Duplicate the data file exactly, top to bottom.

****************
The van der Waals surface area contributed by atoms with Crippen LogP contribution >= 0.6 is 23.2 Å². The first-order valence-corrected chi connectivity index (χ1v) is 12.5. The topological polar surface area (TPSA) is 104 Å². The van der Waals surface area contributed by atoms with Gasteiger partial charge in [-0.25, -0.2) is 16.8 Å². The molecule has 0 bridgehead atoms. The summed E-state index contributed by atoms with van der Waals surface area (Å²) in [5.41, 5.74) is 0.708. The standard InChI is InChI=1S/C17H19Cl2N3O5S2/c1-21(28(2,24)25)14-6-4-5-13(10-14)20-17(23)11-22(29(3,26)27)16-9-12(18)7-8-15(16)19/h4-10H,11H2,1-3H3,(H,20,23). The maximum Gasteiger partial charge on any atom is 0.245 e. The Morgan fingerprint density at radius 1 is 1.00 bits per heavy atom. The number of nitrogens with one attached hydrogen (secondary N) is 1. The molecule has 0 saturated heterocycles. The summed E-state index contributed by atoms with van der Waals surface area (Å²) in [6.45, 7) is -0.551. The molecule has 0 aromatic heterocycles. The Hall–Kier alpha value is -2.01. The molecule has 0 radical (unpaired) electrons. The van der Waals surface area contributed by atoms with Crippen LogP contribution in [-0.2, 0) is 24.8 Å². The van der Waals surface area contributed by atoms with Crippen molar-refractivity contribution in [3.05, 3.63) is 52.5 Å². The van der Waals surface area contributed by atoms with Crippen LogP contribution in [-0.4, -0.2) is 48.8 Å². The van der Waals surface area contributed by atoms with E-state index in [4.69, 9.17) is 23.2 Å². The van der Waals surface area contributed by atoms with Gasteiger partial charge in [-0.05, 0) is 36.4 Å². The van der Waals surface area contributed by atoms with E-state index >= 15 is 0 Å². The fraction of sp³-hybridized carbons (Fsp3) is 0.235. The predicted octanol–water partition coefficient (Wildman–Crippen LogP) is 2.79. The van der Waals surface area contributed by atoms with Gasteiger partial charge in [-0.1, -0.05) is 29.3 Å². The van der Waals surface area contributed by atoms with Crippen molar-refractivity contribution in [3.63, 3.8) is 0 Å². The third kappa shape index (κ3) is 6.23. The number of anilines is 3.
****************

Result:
The van der Waals surface area contributed by atoms with Crippen LogP contribution >= 0.6 is 23.2 Å². The first-order valence-corrected chi connectivity index (χ1v) is 12.5. The topological polar surface area (TPSA) is 104 Å². The van der Waals surface area contributed by atoms with Gasteiger partial charge in [-0.25, -0.2) is 16.8 Å². The molecule has 0 bridgehead atoms. The summed E-state index contributed by atoms with van der Waals surface area (Å²) in [5.41, 5.74) is 0.708. The standard InChI is InChI=1S/C17H19Cl2N3O5S2/c1-21(28(2,24)25)14-6-4-5-13(10-14)20-17(23)11-22(29(3,26)27)16-9-12(18)7-8-15(16)19/h4-10H,11H2,1-3H3,(H,20,23). The maximum Gasteiger partial charge on any atom is 0.245 e. The Morgan fingerprint density at radius 1 is 1.00 bits per heavy atom. The number of nitrogens with one attached hydrogen (secondary N) is 1. The molecule has 0 saturated heterocycles. The summed E-state index contributed by atoms with van der Waals surface area (Å²) in [6.45, 7) is -0.551. The molecule has 0 aromatic heterocycles. The Hall–Kier alpha value is -2.01. The molecule has 0 radical (unpaired) electrons. The van der Waals surface area contributed by atoms with Crippen LogP contribution in [-0.2, 0) is 24.8 Å². The van der Waals surface area contributed by atoms with Crippen molar-refractivity contribution in [3.05, 3.63) is 52.5 Å². The van der Waals surface area contributed by atoms with Crippen LogP contribution in [-0.4, -0.2) is 48.8 Å². The van der Waals surface area contributed by atoms with E-state index in [4.69, 9.17) is 23.2 Å². The van der Waals surface area contributed by atoms with Gasteiger partial charge in [-0.05, 0) is 36.4 Å². The van der Waals surface area contributed by atoms with E-state index >= 15 is 0 Å². The fraction of sp³-hybridized carbons (Fsp3) is 0.235. The predicted octanol–water partition coefficient (Wildman–Crippen LogP) is 2.79. The van der Waals surface area contributed by atoms with Gasteiger partial charge in [-0.1, -0.05) is 29.3 Å². The van der Waals surface area contributed by atoms with Crippen molar-refractivity contribution in [3.63, 3.8) is 0 Å². The third kappa shape index (κ3) is 6.23. The number of anilines is 3.